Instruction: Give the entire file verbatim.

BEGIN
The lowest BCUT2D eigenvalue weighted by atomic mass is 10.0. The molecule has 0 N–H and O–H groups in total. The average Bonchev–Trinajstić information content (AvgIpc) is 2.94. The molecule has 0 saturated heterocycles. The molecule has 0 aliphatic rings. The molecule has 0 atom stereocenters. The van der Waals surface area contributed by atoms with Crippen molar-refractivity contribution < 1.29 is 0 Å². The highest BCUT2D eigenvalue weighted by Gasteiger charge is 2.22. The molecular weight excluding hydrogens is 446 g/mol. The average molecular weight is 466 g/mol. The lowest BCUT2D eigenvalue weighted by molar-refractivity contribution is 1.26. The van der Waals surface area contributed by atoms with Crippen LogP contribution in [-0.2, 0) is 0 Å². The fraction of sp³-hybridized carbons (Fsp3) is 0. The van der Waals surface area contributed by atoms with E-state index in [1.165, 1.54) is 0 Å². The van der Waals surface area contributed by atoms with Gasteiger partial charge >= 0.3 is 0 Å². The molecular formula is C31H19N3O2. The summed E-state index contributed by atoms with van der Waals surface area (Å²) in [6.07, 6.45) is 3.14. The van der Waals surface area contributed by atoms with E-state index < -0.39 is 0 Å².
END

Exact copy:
The lowest BCUT2D eigenvalue weighted by atomic mass is 10.0. The molecule has 0 N–H and O–H groups in total. The average Bonchev–Trinajstić information content (AvgIpc) is 2.94. The molecule has 0 saturated heterocycles. The molecule has 0 aliphatic rings. The molecule has 0 atom stereocenters. The van der Waals surface area contributed by atoms with Crippen molar-refractivity contribution < 1.29 is 0 Å². The highest BCUT2D eigenvalue weighted by Gasteiger charge is 2.22. The molecular weight excluding hydrogens is 446 g/mol. The average molecular weight is 466 g/mol. The lowest BCUT2D eigenvalue weighted by molar-refractivity contribution is 1.26. The van der Waals surface area contributed by atoms with Crippen LogP contribution in [-0.2, 0) is 0 Å². The fraction of sp³-hybridized carbons (Fsp3) is 0. The van der Waals surface area contributed by atoms with E-state index in [1.165, 1.54) is 0 Å². The van der Waals surface area contributed by atoms with Gasteiger partial charge >= 0.3 is 0 Å². The molecular formula is C31H19N3O2. The summed E-state index contributed by atoms with van der Waals surface area (Å²) in [6.07, 6.45) is 3.14. The van der Waals surface area contributed by atoms with E-state index < -0.39 is 0 Å².